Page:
Recently, the Regional Sustainable Business Alliance, a group formed out of the Cedar Rapids, IA, Area Chamber of Commerce, brought nearly 50 professionals together to learn about a forthcoming environmental rating system for roofs, called RoofPoint.
You might be thinking, “Wait, there are already green rating systems for buildings.” You’re right.
Today, most professionals are familiar with the US Green Building Council (USGBC) and the revolutionary Leadership in Energy and Environmental Design (LEED) rating system. What began as a single four-tiered certification over a decade ago now includes criteria for many types of buildings and projects. Certainly, LEED has pioneered a change in the way we design, build, maintain, renovate, and inhabit our built environment. On August 31, 2011, the USGBC announced the 10,000th commercial building to achieve LEED certification.
Given LEED’s track record of success, its scope and global reach, is there even room for other green building certifications in the industry? Or, on the other hand, is it LEED’s broadness in scope that actually opens the door for complimentary criteria to fill in gaps where LEED can’t reach? After all, if LEED didn’t leave some criteria out by design, their certification would be such an intimidating and hairy mess that few would touch it. The Center for Environmental Innovation in Roofing (CEIR) saw this opportunity to take roof evaluation to a new level, and developed a set of criteria that includes and builds on the USGBC’s.
It seems that few elements of modern construction have as great an impact on long-term sustainability as roofs. In his presentation to the Iowa professionals, Dr. Jim Hoff spoke of the vast existing building stock that has largely been untouched by LEED, and the potential 700 trillion BTUs of potential nonresidential roof energy savings annually that it represents. He pointed to roofs as a strategic resource for improved air quality, reducing the heat island effect, reducing water pollution, reducing construction waste, expanding the building service life, enhancing occupant productivity and safety, and many other issues.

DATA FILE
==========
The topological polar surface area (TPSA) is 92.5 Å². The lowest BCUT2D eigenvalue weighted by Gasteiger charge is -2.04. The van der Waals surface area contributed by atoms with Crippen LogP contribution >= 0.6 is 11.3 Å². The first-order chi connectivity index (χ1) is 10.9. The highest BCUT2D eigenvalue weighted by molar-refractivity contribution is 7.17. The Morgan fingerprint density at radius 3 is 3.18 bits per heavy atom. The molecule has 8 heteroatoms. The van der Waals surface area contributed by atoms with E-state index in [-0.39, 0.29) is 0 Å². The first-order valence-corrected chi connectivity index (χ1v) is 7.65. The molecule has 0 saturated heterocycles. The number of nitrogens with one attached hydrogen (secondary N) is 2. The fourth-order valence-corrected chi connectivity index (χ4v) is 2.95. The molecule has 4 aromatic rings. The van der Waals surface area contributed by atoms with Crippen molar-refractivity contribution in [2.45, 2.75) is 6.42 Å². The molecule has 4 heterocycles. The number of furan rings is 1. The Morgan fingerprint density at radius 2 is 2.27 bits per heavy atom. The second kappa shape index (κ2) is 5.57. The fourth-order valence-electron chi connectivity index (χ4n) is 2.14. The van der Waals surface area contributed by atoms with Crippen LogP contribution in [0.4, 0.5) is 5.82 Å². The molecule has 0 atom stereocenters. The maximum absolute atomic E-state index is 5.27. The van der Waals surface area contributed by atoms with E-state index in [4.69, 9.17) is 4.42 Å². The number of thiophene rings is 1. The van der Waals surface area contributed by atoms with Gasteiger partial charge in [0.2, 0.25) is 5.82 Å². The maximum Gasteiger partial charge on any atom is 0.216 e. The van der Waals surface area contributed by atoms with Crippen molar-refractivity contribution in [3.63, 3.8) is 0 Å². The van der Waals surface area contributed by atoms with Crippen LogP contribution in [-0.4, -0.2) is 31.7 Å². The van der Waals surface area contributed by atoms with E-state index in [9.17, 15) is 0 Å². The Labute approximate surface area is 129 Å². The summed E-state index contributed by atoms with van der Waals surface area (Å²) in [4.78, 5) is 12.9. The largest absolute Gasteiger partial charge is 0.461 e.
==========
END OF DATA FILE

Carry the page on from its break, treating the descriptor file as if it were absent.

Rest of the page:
And yet, what framework do the facilities staff who manage the 2.5 billion square feet of existing roofing area use to make good roofing decisions over the lifetimes of their buildings? Enter the CEIR’s RoofPoint program. Structured much like other rating systems, RoofPoint will look familiar. It has sections (Energy Management, Materials Management, Water Management, Durability/Lifecycle Management and Innovation in Roofing) have criteria that earn credits, and lead to certification.
Where RoofPoint deviates is in its more granular level of detail. For example, rather than crediting reflective roofs to reduce cooling load, RoofPoint advocates an approach that takes the local climate into account. In places where more heating than cooling is required annually, reflecting away valuable solar heat would be more wasteful than efficient. To address this, RoofPoint advocates for “best thermal practices” that “reduce thermal discontinuities,” based on local climate.
The RoofPoint pilot was validated in two rounds of industry review, and has evaluated and certified over 50 roof systems since launching the pilot in January. Among the pilot projects so far are roofs in various climates featuring solar arrays, vegetative roofs, water collection systems, recycled and recyclable materials, recreation areas, daylighting, solar thermal hot water systems, high R-value insulation, and much more. The CEIR hopes to take RoofPoint out of pilot phase in 2012, establishing formal roof and professional certification, and evolving into a national standard.
Professionals from the Regional Sustainable Business Alliance who attended the event included roofers, contractors, architects, engineers, attorneys, facilities managers and consultants. Architect Bradley Fritz from OPN Architects in Cedar Rapids said, “It’s great to see certification programs strive for continuous improvement, reaching higher levels of detail. I see RoofPoint as a compliment to other tools that help us achieve a sustainable built environment.”
The Regional Sustainable Business Alliance is a committee of the Cedar Rapids Area Chamber of Commerce. Created in March 2011, this group facilitates professionals sharing advice, best practices, challenges and other resources for sustainable business practices. The group meets monthly for sustainable business round table discussions, as well as green facility tours and an expert speaker series.